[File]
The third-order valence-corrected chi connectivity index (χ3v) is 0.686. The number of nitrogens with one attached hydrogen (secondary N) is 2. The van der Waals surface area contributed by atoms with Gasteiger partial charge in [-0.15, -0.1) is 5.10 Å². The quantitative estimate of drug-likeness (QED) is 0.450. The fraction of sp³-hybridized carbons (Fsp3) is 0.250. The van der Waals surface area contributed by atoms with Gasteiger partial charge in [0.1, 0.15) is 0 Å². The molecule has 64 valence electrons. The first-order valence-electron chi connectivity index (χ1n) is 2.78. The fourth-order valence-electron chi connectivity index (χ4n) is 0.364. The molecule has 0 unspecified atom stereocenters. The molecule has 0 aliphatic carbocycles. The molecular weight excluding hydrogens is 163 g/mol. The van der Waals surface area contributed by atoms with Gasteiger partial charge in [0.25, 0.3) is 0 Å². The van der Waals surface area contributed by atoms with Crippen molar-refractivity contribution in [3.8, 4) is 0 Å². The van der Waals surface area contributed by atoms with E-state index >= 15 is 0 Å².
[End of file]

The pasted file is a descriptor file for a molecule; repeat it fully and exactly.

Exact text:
The third-order valence-corrected chi connectivity index (χ3v) is 0.686. The number of nitrogens with one attached hydrogen (secondary N) is 2. The van der Waals surface area contributed by atoms with Gasteiger partial charge in [-0.15, -0.1) is 5.10 Å². The quantitative estimate of drug-likeness (QED) is 0.450. The fraction of sp³-hybridized carbons (Fsp3) is 0.250. The van der Waals surface area contributed by atoms with Gasteiger partial charge in [0.1, 0.15) is 0 Å². The molecule has 64 valence electrons. The first-order valence-electron chi connectivity index (χ1n) is 2.78. The fourth-order valence-electron chi connectivity index (χ4n) is 0.364. The molecule has 0 unspecified atom stereocenters. The molecule has 0 aliphatic carbocycles. The molecular weight excluding hydrogens is 163 g/mol. The van der Waals surface area contributed by atoms with Gasteiger partial charge in [0.25, 0.3) is 0 Å². The van der Waals surface area contributed by atoms with Crippen molar-refractivity contribution in [3.8, 4) is 0 Å². The van der Waals surface area contributed by atoms with E-state index >= 15 is 0 Å².